When I spoke to Yemane Teferi from Norway last fall, he had already begun to lose hope of ever being a free man.
A refugee from East Africa, he had been stuck in asylum limbo for nearly 25 years -- many of them in a lonely asylum reception center in a small Norwegian town.
"I have spent so many years being not allowed to do anything: no work, no family, no privacy," he said at the time. "What have I done to be treated like this?"
Last week, Teferi died of unknown causes. According to Norway's VG newspaper, Teferi had previously complained about chest pain. Residents of the asylum center he lived in called an ambulance, but he could not be rescued.
His tragic case illustrates the complicated world of asylum and the plight of refugees like him who believe they have nowhere to go.
Norwegian authorities say Teferi used a false identity when he applied for asylum. He was supposed to be deported, but because Norway lacks an extradition agreement with his home country, Eritrea, his case was effectively put on hold.
There was never a real chance for the situation to be resolved, given Eritrea's human rights record. In Norway, even the most violent offenders are rarely sentenced to more than 21 years in jail and often spend their time on islands described by visiting journalists as "vacation spots." Teferi's supporters do not dispute that he was wrong to give authorities a fake identity. But they say it was wrong to effectively sentence him to life for his mistake.
“On the very day Yemane died, I twice heard [the minister in charge of immigration] speak about the 'tyranny of goodness' in Norwegian asylum politics. Whatever tyranny Yemane suffered under, it had nothing to do with goodness,” said Rune Berglund Steen, the director of Norway's anti-racism center, who had advocated on Teferi's behalf.
He described Teferi as a “mild and gentle man, someone with a sense of fairness towards others – the fairness that he himself was denied.”
Teferi's death comes amid a rapidly evolving debate about refugees in Europe. Last year, more than a million refugees arrived on the continent, many from Syria, but others from Iraq, Afghanistan and Eritrea. At first, many countries seemed to warmly welcome the new arrivals, but as the numbers swelled, attitudes shifted.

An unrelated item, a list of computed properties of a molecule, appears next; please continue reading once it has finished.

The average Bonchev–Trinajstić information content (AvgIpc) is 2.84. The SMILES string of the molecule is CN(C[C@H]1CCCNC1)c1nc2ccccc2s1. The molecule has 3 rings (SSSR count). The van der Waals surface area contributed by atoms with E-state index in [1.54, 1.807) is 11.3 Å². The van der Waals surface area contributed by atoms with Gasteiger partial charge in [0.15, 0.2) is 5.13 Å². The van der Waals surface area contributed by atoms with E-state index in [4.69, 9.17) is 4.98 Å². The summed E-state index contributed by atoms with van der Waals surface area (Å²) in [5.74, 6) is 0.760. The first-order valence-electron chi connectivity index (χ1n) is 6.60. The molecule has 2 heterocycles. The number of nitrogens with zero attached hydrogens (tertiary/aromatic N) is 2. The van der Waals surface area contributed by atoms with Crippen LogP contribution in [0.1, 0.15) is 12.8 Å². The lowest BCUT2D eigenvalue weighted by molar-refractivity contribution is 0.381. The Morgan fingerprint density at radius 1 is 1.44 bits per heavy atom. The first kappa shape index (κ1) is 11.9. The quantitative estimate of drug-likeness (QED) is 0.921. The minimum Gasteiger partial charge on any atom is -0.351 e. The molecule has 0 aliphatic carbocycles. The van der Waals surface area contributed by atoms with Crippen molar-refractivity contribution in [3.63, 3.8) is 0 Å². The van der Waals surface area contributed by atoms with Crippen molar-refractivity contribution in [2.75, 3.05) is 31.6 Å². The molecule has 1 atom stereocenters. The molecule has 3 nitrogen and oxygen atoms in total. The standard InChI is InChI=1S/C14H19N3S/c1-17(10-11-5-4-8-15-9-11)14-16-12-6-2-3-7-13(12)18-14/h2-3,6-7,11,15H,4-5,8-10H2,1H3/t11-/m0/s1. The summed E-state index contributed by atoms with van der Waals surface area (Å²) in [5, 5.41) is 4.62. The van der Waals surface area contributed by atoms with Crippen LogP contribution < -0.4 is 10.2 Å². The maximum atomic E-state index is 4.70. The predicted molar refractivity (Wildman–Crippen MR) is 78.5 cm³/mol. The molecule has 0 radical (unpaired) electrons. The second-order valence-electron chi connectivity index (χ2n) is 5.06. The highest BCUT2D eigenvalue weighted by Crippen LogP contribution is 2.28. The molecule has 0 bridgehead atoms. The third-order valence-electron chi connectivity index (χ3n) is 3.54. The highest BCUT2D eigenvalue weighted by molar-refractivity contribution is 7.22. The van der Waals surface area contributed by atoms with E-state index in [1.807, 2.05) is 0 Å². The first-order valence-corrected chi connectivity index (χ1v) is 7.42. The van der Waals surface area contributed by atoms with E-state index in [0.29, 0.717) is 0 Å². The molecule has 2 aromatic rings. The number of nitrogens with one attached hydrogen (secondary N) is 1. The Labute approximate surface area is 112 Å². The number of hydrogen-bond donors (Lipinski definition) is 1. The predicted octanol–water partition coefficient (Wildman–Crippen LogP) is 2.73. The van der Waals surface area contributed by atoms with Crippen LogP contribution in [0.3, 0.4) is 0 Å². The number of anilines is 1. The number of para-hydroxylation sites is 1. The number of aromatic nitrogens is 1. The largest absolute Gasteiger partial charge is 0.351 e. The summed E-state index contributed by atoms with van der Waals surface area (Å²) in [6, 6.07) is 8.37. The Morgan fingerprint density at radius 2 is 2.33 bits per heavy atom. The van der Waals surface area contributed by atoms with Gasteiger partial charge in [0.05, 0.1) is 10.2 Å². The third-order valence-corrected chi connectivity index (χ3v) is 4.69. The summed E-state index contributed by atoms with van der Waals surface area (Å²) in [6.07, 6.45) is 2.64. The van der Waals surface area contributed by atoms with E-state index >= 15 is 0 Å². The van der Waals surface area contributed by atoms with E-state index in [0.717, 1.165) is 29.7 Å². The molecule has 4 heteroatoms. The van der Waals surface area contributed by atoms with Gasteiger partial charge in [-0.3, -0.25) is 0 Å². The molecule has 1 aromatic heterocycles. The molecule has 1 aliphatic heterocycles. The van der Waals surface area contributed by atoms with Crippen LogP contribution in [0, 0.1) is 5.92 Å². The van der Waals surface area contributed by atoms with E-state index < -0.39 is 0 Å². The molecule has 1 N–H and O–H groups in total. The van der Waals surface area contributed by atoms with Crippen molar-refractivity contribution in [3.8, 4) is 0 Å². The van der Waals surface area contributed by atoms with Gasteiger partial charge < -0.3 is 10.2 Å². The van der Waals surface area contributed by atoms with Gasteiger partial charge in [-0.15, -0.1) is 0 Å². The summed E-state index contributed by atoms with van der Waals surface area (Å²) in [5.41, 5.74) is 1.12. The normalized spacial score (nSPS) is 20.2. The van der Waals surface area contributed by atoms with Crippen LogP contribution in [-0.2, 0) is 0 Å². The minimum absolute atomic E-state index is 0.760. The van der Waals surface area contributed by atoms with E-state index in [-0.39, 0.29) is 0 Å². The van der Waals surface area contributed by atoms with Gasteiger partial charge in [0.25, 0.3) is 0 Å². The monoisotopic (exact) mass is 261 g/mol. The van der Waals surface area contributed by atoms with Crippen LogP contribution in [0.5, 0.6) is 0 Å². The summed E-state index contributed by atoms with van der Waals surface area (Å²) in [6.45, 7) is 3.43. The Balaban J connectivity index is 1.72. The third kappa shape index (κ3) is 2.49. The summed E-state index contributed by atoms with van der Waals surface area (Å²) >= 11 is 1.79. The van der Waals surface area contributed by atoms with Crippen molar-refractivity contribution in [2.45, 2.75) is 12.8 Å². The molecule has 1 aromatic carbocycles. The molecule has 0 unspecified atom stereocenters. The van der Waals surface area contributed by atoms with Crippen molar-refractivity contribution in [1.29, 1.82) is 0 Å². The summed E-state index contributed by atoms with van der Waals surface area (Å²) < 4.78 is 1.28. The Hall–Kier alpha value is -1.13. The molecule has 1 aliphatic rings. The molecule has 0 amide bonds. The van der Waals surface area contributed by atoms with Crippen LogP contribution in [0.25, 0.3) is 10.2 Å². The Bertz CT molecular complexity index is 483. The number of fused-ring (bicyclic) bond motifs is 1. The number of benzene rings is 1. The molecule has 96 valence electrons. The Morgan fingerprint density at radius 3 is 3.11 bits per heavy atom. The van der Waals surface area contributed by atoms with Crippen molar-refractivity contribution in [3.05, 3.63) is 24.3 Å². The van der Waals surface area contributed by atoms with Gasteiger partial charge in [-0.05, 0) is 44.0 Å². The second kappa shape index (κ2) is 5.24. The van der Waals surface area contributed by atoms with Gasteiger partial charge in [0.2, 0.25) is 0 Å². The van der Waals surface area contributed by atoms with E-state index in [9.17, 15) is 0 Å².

On New Year's Eve, an unknown number of men – some of them allegedly asylum seekers – assaulted and robbed dozens of women at the main train station in Cologne, Germany. Meanwhile, reports of similar, if smaller, assaults have emerged from other cities across Europe. German Chancellor Angela Merkel – who was named Person of the Year 2015 by Time Magazine – is now under pressure for her decision to adopt one of the most open policies on the continent.
But even in less chaotic times, a case like Teferi's can test a nation's priorities.
“I have seen no reactions from the [Norwegian] authorities at all," Berglund Steen said of Teferi's death. “But on social media, there is sadness and shame.”
“As long as no one would show him mercy, his death was predictable. In short, he suffered an injustice that can no longer be rectified,” said Berglund Steen.
Teferi was provided with a small government stipend. But because of his status, he was not allowed to have a job or full access to health-care services. An autopsy will be performed to determine his cause of death, said Berglund Steen.
The Norwegian Appeals Board, which considered the matter closed, declined to comment on the case Monday. However, last summer, Ellen Kveine Evensen, who is on the board, explained to me in an email: "The central issue in Teferi’s case is that he originally gave different asylum explanations to authorities in Sweden and Norway. He also operated under two different identities.”
“Despite numerous requests for reconsideration of his case, the Norwegian Immigration Appeals Board still believes he doesn’t qualify for protection."
The refugee's lawyer and his supporters were recently in the process of preparing a new court case to review earlier decisions.
The events of Teferi's life cannot be independently verified. But last summer, he told me that he had fled Eritrea at the age of 17 and had been involved with a guerrilla group that is now a rival of the current government. Human rights campaigners said his affiliation with the group could have endangered his life if he returned to Eritrea; according to the Norwegian anti-racism center, the country's Immigration Appeals Board disagreed.
"If [Teferi] dies like this, he will finally -- for the first time -- have a plot of ground in Norway where he can stay legally," Berglund Steen said last fall.
A date for Yemane Teferi's funeral has not yet been announced.